–possibility of eye-bank still on the cards
Seventy percent of corneal transplant patients who were operated on at the Georgetown Public Hospital Corporation (GPHC) during the past two years have recovered well.
This is according to Head of the Ophthalmology Department of the GPHC, Dr. Shailendra Sugrim, who revealed that while the majority have recovered well, the other 30 percent haven’t due to (cornea) rejection and surgical complication.
The cornea is the transparent layer forming the front of the eye. Moreover, a corneal transplant is an operation to remove all or part of a damaged cornea and replace it with healthy donor tissue.
While the GPHC was not able to offer this procedure at one point, according to Dr. Sugrim, collaboration with an international organisation – the Subraj Foundation – has allowed this to become a reality.
He revealed that ahead of this strategic partnership, “patients who had suffered cornea disease were referred overseas or had to live with this for the rest of their lives.” According to Dr. Sugrim cornea disease could lead to complete blindness.
With the support of the experts associated with the Foundation, the GPHC has been able to offer the crucial service.
The Subraj Foundation, founded by now deceased United States based philanthropist, Mr. George Subraj, had initially offered its service at the Dr. Balwant Singh Hospital where it was also facilitating kidney transplants.
With the introduction of the corneal transplant at the GPHC, Dr. Sugrim as head of the Ophthalmology Department, worked closely with the visiting Subraj Foundation experts drawn from reputable facilities in the United States. “I worked with them two years ago during which time they had two visits and we did about 24 transplants and I am following up those patients,” Dr. Sugrim disclosed.
Since the death of Mr. George Subraj last November, the Subraj Foundation has not visited Guyana. But according to Dr. Sugrim, the team is expected to return within a month’s time despite the passing of its founder.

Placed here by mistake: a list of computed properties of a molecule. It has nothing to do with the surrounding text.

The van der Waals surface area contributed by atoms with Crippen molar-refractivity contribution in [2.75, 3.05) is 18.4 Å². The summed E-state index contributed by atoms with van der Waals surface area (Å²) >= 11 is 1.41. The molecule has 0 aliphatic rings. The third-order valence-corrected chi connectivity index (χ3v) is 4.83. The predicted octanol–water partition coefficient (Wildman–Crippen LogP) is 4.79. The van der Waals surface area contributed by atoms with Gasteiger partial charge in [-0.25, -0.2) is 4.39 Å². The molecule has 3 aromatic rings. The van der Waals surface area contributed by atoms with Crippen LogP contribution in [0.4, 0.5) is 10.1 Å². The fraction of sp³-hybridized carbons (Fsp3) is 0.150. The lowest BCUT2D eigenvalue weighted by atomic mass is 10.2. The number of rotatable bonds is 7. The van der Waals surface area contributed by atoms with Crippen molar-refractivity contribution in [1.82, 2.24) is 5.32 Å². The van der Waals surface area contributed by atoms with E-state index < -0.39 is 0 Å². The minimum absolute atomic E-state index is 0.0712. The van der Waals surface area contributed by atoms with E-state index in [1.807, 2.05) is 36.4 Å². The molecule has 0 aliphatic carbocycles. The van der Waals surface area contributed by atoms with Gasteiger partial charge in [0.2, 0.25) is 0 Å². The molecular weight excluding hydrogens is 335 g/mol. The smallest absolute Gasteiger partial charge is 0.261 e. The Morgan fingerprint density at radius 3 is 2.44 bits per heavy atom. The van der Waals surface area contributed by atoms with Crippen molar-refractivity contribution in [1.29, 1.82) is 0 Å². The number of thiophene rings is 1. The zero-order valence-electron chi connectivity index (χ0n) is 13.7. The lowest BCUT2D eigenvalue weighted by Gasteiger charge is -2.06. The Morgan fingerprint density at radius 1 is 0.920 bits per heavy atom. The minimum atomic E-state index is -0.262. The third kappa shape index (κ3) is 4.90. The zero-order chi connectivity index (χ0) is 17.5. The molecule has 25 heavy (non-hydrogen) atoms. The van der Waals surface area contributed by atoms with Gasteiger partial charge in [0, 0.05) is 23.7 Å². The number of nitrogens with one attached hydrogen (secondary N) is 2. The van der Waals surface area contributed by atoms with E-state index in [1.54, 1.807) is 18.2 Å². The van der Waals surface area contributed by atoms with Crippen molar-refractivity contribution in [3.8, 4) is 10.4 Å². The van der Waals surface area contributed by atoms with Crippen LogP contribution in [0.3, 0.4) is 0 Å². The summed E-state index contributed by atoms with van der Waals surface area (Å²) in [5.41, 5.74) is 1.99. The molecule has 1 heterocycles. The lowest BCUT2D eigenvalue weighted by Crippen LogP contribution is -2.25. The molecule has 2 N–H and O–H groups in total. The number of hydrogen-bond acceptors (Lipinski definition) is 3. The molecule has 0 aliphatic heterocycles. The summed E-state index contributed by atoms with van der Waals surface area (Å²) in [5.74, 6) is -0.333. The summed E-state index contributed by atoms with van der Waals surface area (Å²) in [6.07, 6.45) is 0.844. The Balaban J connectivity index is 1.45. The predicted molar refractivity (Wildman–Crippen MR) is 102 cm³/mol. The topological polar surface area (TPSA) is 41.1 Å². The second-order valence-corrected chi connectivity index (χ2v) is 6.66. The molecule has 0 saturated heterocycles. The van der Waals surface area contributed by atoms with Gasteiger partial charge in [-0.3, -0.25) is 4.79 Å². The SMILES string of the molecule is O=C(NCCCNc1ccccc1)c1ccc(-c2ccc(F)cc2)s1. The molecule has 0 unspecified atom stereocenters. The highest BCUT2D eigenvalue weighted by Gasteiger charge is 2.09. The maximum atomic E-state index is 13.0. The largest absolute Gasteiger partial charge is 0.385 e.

And according to the Consultant Ophthalmologist (Dr. Sugrim), GPHC is still looking to embrace the introduction of an eye bank which has been encouraged by the experts of the Subraj Foundation. “The team was pushing for an eye bank here but I would prefer to have somebody trained to specialise in this area before we venture out into that kind of thing,” said Dr. Sugrim during a recent interview with this publication recently.
He said that a junior doctor has already expressed interest to undergo such training. The doctor in question, according to Dr. Sugrim, will be exposed to such training this very year for a four-month period overseas. “When that doctor comes back we will work with the Ministers of Public Health to push for the legislation and work towards getting the eye bank,” Dr. Sugrim asserted.
Once the relevant legislation is in place, it is anticipated that the setting up of an eye bank could be in place within one year. With the legislation in place it will allow for Guyana to harvest, store and by extension, transplant corneas. In fact it is believed that Guyana could extend this service to the Caribbean.
Dr. Sugrim has said, earlier, “We need to set up an area; we need to buy equipment; we need to train people to go out and harvest corneas…and once this gets off the ground, we can supply corneas to other countries so if anybody else wants to send (corneas) they can ship these to us, and then we can make them available for use.”
Another important aspect of the process, he noted, would be to commence a process of advertising for people to become organ donors.
Once a person who is an organ donor becomes deceased, for example by way of a vehicular accident, trained technicians would be dispatched to remove their corneas. This process would have to be conducted within about two or three hours of an individual’s demise, according to Dr. Sugrim.
Ophthalmologist, Dr. Stephen Waller, who has been a part of the visiting corneal transplant team in the past, had emphasized at a Continuing Medical Education (CME) session at the GPHC in 2015 the importance of having an Eye Bank.
At that forum Dr. Waller disclosed that while donation laws and certification are important, Government must also have the “political will” to make such a decision. And in doing so, he is convinced that Government will first have to see the value that could be made available to the citizenry with such a facility.
Dr. Waller is of the firm belief that putting a crucial system as an Eye Bank in place, will not only be a plus for the Guyanese people but he too stressed the possibility of it benefiting the entire Caribbean.
”I think it could be a win-win situation for everybody and yet not cost a lot of money to the Guyanese people…You can get a lot of blind people back on the streets and even working again,” said a confident Dr. Waller.
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